Big Data For Dummies
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The data warehouse, layer 4 of the big data stack, and its companion the data mart, have long been the primary techniques that organizations use to optimize data to help decision makers. Typically, data warehouses and marts contain normalized data gathered from a variety of sources and assembled to facilitate analysis of the business.

Data warehouses and marts simplify the creation of reports and the visualization of disparate data items. They are generally created from relational databases, multidimensional databases, flat files, and object databases — essentially any storage architecture. In a traditional environment, where performance may not be the highest priority, the choice of the underlying technology is driven by the requirements for the analysis, reporting, and visualization of the company data.

As the organization of the data and its readiness for analysis are key, most data warehouse implementations are kept current via batch processing. The problem is that batch-loaded data warehouses and data marts may be insufficient for many big data applications. The stress imposed by high-velocity data streams will likely require a more real-time approach to big data warehouses.

This doesn’t mean that you won’t be creating and feeding an analytical data warehouse or a data mart with batch processes. Rather, you may end up having multiple data warehouses or data marts, and the performance and scale will reflect the time requirements of the analysts and decision makers.

Because many data warehouses and data marts are comprised of data gathered from various sources within a company, the costs associated with the cleansing and normalizing of the data must also be addressed. With big data, you find some key differences:

  • Traditional data streams (from transactions, applications, and so on) can produce a lot of disparate data.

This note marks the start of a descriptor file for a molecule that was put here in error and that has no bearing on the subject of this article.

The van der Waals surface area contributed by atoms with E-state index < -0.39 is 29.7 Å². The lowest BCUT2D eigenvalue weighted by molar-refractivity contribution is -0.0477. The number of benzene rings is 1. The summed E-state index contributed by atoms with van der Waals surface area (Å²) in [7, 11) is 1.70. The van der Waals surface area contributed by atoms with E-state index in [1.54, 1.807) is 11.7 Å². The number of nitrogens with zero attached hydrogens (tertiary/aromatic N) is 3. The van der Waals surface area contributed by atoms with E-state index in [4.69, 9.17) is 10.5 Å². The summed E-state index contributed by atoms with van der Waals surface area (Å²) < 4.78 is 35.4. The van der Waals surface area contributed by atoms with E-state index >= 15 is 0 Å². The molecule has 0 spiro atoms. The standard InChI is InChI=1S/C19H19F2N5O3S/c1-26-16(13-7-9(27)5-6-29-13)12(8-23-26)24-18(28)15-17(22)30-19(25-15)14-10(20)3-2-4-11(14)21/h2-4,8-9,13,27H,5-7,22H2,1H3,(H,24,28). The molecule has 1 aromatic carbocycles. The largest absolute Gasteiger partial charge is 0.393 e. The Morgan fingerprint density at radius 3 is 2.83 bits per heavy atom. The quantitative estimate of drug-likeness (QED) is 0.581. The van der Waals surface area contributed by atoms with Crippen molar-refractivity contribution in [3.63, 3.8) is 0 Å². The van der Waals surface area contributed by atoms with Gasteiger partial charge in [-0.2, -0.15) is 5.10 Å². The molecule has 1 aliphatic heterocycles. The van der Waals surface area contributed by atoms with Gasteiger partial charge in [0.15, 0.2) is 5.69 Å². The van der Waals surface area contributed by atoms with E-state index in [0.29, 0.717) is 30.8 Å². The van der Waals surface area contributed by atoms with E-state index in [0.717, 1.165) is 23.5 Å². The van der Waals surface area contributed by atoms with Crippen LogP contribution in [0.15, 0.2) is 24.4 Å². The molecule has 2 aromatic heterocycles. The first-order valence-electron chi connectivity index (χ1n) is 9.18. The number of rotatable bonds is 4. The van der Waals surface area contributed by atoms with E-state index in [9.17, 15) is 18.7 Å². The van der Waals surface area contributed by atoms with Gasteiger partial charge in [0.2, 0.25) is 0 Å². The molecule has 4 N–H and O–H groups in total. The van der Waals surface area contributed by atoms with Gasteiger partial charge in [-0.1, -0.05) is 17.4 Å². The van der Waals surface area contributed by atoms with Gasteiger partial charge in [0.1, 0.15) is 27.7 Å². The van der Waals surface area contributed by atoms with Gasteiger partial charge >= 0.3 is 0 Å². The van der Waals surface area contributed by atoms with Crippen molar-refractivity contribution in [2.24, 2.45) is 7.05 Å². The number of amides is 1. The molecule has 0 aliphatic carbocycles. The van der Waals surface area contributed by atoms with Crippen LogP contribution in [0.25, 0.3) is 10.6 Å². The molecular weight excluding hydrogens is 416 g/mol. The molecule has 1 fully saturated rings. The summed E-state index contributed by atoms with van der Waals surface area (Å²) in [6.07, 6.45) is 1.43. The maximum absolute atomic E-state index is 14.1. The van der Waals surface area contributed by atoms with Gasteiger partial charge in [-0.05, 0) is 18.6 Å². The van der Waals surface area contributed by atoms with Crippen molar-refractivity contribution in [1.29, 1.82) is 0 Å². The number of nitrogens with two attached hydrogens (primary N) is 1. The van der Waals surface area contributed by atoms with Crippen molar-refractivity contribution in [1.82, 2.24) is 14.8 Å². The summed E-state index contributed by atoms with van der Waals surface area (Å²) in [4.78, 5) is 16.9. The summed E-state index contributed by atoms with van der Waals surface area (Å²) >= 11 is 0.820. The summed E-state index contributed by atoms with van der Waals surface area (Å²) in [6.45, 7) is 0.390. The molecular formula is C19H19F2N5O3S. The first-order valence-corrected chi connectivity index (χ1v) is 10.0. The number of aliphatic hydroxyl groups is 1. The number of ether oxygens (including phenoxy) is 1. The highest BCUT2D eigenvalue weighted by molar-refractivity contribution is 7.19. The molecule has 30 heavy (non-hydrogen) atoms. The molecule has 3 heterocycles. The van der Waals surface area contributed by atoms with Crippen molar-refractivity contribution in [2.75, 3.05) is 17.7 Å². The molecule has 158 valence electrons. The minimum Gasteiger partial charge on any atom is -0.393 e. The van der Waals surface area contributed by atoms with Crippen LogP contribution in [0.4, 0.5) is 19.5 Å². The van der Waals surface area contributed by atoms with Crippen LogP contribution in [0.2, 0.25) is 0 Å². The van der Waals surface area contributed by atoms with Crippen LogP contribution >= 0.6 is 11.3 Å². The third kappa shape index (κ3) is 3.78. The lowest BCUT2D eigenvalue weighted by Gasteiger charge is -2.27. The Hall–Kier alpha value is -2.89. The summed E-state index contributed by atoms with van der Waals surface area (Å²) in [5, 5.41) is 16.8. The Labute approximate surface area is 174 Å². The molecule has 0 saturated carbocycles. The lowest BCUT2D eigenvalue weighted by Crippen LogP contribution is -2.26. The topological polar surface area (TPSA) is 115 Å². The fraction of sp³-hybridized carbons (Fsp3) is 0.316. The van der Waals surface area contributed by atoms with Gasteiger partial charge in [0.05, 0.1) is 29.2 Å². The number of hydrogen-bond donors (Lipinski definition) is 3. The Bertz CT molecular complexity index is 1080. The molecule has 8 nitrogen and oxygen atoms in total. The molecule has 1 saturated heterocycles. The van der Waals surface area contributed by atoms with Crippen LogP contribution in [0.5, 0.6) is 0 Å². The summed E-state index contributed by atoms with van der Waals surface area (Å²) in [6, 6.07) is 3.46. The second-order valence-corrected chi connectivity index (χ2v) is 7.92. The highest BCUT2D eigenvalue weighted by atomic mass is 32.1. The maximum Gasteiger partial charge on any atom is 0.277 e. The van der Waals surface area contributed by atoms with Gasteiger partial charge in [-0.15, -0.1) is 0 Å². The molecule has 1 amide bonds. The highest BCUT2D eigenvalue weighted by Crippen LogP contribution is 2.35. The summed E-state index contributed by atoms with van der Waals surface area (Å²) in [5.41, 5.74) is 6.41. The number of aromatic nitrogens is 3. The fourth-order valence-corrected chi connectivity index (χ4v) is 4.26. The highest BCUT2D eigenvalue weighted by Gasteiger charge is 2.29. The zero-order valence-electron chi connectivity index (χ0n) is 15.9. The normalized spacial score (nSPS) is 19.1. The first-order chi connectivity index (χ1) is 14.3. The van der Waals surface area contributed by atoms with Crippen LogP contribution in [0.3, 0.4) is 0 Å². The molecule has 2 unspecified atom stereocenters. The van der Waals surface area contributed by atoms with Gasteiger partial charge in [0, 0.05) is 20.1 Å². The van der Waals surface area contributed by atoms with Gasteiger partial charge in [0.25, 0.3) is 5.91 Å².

• Dozens of new data sources also exist, each of them needing some degree of manipulation before it can be timely and useful to the business.

  • Content sources will also need to be cleansed, and these may require different techniques than you might use with structured data.

Historically, the contents of data warehouses and data marts were organized and delivered to business leaders in charge of strategy and planning. With big data, a new set of teams are leveraging data for decision making.

Many big data implementations provide real-time capabilities, so businesses should be able to deliver content to enable individuals with operational roles to address issues such as customer support, sales opportunities, and service outages in near real time. In this way, big data helps move action from the back office to the front office.

Existing analytics tools and techniques will be very helpful in making sense of big data. However, there is a catch. The algorithms that are part of these tools have to be able to work with large amounts of potentially real-time and disparate data. The infrastructure will need to be in place to support this.

And, vendors providing analytics tools will also need to ensure that their algorithms work across distributed implementations. Because of these complexities, expect a new class of tools to help make sense of big data.

There are three classes of tools in this layer of the reference architecture. They can be used independently or collectively by decision makers to help steer the business. The three classes of tools are as follows:

  • Reporting and dashboards: These tools provide a “user-friendly” representation of the information from various sources. Although a mainstay in the traditional data world, this area is still evolving for big data. Some of the tools that are being used are traditional ones that can now access the new kinds of databases collectively called NoSQL (Not Only SQL).

  • Visualization: These tools are the next step in the evolution of reporting. The output tends to be highly interactive and dynamic in nature. Another important distinction between reports and visualized output is animation. Business users can watch the changes in the data utilizing a variety of different visualization techniques, including mind maps, heat maps, infographics, and connection diagrams. Reporting and visualization occur at the end of the business activity.

  • Analytics and advanced analytics: These tools reach into the data warehouse and process the data for human consumption. Advanced analytics should explicate trends or events that are transformative, unique, or revolutionary to existing business practice. Predictive analytics and sentiment analytics are good examples of this science.

About This Article

This article is from the book:

About the book authors:

Judith Hurwitz is an expert in cloud computing, information management, and business strategy. Alan Nugent has extensive experience in cloud-based big data solutions. Dr. Fern Halper specializes in big data and analytics. Marcia Kaufman specializes in cloud infrastructure, information management, and analytics.

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